The Constitution establishes government at three levels. The principle of cooperative government devolves legislative and executive powers among three distinctive spheres of government: national, provincial and municipal. Each sphere has autonomous powers and responsibilities working together with the others to ensure that government as a whole meets its constitutional responsibilities. Only in rare situations can one branch interfere when other branches fail to act.

This principle is often overlooked by people who think we still have the pre-constitutional hierarchical system of government with all public power vested in parliament.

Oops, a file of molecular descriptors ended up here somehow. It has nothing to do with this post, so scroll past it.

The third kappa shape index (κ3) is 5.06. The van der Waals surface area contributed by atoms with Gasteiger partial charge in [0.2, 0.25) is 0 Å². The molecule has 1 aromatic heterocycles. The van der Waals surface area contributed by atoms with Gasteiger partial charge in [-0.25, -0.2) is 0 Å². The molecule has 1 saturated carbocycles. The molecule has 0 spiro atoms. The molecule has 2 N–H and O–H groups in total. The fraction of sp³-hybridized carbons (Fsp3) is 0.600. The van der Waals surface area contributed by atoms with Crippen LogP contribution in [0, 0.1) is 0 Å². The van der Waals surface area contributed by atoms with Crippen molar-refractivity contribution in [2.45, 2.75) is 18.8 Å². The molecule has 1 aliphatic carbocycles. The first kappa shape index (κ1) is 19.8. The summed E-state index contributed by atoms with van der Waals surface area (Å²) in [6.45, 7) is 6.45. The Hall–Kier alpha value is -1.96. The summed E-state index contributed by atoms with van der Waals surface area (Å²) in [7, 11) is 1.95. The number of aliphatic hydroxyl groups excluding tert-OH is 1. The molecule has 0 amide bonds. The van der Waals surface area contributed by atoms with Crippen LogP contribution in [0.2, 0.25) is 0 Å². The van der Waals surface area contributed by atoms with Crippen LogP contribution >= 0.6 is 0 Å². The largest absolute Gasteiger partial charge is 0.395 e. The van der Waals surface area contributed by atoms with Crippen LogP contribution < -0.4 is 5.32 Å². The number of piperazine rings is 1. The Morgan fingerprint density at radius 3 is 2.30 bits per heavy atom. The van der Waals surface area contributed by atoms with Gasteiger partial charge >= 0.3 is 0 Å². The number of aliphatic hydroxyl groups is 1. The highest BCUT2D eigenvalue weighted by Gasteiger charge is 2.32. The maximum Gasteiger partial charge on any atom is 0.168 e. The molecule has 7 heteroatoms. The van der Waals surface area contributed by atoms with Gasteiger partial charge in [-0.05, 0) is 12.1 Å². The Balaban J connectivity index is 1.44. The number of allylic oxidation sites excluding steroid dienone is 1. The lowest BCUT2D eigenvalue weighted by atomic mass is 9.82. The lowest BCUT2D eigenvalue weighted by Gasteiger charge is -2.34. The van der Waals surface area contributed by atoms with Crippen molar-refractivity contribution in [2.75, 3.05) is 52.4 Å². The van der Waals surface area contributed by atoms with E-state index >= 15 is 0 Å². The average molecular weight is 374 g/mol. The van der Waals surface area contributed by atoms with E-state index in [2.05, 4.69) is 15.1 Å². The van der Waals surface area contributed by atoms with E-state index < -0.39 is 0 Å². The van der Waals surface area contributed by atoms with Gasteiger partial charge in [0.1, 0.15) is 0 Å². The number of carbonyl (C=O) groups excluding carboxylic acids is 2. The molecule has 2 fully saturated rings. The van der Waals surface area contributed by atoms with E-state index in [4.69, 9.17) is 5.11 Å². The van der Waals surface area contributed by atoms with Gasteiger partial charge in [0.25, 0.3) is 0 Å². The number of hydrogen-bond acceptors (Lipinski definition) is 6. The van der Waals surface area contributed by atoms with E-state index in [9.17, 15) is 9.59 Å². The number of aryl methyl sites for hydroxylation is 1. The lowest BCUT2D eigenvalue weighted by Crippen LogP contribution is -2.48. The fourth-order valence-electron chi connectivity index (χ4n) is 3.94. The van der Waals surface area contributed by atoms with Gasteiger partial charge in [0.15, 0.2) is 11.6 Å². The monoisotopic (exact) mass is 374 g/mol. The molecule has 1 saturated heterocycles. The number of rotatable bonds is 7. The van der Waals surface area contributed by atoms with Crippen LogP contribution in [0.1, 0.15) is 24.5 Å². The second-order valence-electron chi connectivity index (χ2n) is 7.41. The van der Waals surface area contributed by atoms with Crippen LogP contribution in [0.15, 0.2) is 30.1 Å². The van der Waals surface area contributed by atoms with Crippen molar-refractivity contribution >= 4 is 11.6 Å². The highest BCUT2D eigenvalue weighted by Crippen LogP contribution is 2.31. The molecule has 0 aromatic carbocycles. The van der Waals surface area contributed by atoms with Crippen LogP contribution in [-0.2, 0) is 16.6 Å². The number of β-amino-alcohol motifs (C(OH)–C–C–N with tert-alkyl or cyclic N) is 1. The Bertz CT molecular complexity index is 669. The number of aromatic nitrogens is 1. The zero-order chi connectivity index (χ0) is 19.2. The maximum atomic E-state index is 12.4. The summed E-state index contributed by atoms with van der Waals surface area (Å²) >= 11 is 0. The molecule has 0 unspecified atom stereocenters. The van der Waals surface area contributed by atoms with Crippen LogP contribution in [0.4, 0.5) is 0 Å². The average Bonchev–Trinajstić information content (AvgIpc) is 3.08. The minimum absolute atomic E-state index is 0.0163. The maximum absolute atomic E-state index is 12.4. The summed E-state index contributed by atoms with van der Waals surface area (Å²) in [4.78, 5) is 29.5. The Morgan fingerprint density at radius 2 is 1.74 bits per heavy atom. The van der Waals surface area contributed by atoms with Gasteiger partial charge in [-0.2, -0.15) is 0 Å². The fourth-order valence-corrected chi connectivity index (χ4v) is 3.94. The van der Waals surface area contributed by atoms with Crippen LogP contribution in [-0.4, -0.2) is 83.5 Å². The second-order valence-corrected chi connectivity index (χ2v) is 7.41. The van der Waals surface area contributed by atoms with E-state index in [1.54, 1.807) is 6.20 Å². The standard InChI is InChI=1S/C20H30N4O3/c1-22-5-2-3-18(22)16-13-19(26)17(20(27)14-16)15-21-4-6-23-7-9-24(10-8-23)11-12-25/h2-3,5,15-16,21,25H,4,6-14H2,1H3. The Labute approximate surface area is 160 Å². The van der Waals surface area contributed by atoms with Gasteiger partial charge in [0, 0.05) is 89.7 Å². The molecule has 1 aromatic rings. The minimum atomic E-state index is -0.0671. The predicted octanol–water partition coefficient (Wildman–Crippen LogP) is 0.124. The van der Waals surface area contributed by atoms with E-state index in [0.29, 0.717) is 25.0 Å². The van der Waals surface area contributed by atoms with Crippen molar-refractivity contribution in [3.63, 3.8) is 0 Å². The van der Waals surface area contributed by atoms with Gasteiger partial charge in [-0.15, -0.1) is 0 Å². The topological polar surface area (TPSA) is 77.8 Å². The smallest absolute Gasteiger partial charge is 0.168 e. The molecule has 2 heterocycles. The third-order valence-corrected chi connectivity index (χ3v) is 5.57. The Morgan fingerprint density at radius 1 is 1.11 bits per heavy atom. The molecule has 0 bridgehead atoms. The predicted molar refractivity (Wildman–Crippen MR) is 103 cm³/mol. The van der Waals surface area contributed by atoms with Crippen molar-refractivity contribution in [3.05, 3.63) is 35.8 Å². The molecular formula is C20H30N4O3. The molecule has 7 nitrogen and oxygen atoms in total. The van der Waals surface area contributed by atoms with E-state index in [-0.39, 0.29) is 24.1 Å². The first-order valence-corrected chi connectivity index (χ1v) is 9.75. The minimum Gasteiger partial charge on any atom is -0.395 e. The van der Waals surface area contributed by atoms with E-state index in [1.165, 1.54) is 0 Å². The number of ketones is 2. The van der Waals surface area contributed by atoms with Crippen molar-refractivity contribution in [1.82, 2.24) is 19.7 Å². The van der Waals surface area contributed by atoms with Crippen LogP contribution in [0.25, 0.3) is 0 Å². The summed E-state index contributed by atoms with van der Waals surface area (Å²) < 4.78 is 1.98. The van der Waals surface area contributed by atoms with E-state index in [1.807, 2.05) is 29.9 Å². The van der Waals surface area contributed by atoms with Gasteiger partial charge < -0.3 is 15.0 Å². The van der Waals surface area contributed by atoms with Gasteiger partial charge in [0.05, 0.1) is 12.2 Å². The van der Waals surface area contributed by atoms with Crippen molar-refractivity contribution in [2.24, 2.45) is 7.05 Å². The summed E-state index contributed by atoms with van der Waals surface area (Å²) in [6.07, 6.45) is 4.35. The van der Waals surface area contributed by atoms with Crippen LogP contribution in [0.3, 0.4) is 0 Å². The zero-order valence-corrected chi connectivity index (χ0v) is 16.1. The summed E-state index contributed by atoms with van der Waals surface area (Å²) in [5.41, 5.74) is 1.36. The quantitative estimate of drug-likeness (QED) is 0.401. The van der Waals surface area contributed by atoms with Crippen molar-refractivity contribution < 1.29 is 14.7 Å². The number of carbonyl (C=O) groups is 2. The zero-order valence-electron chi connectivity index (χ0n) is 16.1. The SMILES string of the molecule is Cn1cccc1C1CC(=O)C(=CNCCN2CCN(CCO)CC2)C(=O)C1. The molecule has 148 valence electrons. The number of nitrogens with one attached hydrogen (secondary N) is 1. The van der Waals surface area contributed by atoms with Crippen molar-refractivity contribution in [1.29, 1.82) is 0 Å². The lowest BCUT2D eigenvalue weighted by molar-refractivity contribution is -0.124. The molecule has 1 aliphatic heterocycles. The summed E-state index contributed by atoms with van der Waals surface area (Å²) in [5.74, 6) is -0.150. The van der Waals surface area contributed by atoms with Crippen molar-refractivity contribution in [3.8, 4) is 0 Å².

The appeal court in Minister of Water and Environmental Affairs v Kloof Conservancy set aside a high court order that sought to impose general obligations on the Minister of Water and Environmental Affairs to oversee that all organs of State comply with the National Environmental Management: Biodiversity Act 2004.

The courts will declare what the law is but must leave it to the arms of government how best the law, once stated, should be observed.